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Massey v. Penn Metal Fabricators, Inc.

A-3197-01T5 (N.J. Super. App. Div. 2003) (Unpublished)

LIABILITY; MARKET SHARE; WORKERS COMPENSATION—The existence of an alternate remedy, such as a workers compensation claim, does not automatically bar recovery under a market share liability theory.

A postal worker, who was injured at work when the locking device of the back door to a mail truck failed, sued the two biggest makers of mail trucks. She could not identify the manufacturer of the particular truck, so she sued the two manufacturers of mail trucks based on a “market share” or collective liability theory. Under the market share theory of liability, a injured person who cannot identify the manufacturer of the product that caused his or her injury can sue a substantial number of the manufacturers of the product. Here, the two manufacturers claimed that the postal worker failed to demonstrate that, with reasonable efforts, she could not identify the manufacturer of the actual mail truck and that she failed to join the manufacturers of a substantial share of the market. The lower court found that the postal worker demonstrated that she could not identify the manufacturer of the defective mail truck. It also found that the two companies manufactured more than eighty percent of the mail trucks in service, which constituted a substantial share of the mail truck market. However, the lower court interpreted the “market share” liability remedy as one that is available when an injured person has no other available remedy. In this case, the lower court found that since the postal worker could file a worker’s compensation claim against her employer to recover for her injuries, she could not avail herself of the “market share” theory to obtain recovery from the manufacturers.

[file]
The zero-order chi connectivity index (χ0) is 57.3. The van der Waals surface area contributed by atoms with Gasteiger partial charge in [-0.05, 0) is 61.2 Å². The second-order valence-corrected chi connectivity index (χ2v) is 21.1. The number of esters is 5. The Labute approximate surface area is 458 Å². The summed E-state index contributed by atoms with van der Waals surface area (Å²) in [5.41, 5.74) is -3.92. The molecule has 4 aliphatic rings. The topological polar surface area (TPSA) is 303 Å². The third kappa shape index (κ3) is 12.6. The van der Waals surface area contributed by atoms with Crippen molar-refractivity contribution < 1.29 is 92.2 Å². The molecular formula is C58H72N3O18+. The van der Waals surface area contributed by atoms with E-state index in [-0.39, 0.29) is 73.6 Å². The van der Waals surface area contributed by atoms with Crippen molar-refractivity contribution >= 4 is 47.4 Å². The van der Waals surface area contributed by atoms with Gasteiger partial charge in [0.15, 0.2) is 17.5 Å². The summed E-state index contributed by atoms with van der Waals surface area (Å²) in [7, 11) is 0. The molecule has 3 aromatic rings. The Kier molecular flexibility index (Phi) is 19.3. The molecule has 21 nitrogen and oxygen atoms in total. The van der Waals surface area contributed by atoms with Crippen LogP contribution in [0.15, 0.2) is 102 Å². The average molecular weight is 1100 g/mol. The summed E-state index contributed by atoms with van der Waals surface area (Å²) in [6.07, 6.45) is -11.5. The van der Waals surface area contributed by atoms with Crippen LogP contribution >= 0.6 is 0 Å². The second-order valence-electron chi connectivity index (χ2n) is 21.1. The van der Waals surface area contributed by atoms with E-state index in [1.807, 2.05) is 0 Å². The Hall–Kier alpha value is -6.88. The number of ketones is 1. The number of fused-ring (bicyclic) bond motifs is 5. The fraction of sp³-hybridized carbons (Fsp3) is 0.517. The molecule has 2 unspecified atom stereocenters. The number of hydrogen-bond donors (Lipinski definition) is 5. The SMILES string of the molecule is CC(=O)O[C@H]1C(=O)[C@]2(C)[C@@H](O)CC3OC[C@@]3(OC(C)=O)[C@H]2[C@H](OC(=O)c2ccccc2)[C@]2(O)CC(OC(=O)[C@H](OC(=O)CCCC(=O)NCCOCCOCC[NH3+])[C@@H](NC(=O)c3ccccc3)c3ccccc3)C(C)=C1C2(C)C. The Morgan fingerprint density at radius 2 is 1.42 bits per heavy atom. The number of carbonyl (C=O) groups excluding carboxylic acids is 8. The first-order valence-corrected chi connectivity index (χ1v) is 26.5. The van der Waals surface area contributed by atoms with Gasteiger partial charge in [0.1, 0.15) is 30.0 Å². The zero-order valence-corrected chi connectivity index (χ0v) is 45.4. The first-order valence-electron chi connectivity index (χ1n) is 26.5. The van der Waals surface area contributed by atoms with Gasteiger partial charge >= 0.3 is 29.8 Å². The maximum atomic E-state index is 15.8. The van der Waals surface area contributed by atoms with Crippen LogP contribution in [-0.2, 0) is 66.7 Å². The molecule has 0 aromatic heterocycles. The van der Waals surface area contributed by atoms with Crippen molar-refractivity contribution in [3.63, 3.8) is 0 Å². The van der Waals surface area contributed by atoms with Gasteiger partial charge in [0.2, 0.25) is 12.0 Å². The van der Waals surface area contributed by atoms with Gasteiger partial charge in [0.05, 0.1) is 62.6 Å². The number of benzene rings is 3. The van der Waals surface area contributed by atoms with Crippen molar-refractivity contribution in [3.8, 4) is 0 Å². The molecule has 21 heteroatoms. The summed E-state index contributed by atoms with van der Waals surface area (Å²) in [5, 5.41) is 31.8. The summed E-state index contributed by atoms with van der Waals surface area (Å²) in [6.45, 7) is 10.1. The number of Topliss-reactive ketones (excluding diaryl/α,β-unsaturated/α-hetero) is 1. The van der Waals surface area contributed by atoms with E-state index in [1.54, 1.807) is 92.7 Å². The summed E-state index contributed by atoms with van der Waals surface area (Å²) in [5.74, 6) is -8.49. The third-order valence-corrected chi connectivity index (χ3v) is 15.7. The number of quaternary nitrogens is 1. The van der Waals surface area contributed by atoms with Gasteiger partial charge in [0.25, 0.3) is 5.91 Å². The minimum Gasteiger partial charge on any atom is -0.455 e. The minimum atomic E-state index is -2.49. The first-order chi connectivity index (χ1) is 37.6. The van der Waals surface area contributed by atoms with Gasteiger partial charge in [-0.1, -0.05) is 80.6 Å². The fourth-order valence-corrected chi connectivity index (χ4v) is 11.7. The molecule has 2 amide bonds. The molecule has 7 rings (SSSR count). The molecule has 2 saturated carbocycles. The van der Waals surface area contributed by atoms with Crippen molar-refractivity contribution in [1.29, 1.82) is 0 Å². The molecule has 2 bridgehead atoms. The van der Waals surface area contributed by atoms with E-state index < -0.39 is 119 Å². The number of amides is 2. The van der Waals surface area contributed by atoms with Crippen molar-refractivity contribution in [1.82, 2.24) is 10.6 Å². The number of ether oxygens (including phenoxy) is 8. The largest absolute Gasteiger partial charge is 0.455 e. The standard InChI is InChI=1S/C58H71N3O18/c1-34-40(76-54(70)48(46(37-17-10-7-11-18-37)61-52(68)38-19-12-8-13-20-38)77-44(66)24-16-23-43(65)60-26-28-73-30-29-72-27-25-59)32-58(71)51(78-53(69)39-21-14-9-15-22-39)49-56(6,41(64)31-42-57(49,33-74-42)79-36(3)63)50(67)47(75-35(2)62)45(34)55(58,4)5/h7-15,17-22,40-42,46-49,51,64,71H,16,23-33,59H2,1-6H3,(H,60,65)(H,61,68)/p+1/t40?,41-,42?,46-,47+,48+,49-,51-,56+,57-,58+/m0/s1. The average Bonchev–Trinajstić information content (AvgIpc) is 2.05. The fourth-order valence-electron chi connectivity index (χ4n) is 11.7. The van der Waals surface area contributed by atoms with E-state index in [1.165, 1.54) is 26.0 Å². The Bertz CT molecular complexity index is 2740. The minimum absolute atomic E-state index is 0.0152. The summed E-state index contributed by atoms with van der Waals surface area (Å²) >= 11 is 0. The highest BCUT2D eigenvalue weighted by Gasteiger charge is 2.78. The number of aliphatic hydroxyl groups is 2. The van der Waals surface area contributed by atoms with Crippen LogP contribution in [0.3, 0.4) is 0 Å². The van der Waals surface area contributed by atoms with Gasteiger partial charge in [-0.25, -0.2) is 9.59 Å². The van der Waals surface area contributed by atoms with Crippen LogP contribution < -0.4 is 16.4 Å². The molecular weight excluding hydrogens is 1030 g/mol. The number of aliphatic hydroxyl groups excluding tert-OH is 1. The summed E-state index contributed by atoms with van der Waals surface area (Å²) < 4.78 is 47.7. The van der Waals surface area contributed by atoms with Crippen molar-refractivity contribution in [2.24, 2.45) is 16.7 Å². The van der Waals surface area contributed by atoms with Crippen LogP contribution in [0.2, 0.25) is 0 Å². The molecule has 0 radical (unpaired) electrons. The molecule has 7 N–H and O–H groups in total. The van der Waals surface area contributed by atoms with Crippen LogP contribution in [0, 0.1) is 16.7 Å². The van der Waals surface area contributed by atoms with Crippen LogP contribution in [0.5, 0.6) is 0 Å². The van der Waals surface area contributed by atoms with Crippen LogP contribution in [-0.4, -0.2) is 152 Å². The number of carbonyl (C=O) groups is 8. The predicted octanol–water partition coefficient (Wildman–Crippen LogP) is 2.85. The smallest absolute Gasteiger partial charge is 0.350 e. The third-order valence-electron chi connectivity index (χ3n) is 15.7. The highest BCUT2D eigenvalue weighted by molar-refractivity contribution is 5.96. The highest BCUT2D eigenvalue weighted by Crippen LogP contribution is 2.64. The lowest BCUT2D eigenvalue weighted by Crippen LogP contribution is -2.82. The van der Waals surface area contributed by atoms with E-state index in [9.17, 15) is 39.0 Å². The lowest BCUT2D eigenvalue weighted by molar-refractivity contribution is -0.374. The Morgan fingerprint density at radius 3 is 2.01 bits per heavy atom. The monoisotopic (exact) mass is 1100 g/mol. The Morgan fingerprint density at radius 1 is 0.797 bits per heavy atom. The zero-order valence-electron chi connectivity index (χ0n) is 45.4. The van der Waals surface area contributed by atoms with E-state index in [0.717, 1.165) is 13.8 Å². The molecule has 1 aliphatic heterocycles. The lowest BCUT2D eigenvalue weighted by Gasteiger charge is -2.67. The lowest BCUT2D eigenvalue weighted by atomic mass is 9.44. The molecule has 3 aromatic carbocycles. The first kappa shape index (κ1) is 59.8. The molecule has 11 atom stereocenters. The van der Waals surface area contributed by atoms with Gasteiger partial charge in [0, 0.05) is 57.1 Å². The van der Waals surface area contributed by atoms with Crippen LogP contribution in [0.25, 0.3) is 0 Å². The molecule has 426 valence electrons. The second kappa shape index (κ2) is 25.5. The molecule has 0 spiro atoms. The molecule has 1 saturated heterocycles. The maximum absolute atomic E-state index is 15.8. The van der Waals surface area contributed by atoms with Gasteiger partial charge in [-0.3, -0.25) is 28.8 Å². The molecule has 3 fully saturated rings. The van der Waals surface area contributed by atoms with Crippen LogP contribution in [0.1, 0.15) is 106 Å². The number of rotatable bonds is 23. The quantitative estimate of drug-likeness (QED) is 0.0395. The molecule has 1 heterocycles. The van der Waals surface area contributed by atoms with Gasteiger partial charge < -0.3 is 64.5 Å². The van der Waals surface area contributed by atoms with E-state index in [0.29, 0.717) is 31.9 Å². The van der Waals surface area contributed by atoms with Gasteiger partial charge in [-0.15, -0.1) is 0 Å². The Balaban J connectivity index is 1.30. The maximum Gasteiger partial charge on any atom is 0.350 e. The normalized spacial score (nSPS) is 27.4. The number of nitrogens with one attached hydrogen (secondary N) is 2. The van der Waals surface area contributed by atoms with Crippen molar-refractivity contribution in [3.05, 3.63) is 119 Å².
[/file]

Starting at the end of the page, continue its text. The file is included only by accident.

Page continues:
The Appellate Division rejected the lower court’s ruling that the existence of an alternative remedy, such as a worker’s compensation claim, automatically barred recovery under a market share liability theory. The Court, however, noted that the “market share” theory was still in its infancy. It was applied in one instance where a defective pallet was destroyed, leaving the plaintiff with no ability to specifically name the manufacture. It was not applied in an asbestos case, where the Appellate Division determined that because there were varying levels of toxicity in different asbestos products, it would be unfair to apply the “market share” doctrine. As a result, this Court was unable or unwilling to extend the market share doctrine to the postal worker’s case and affirmed the dismissal.

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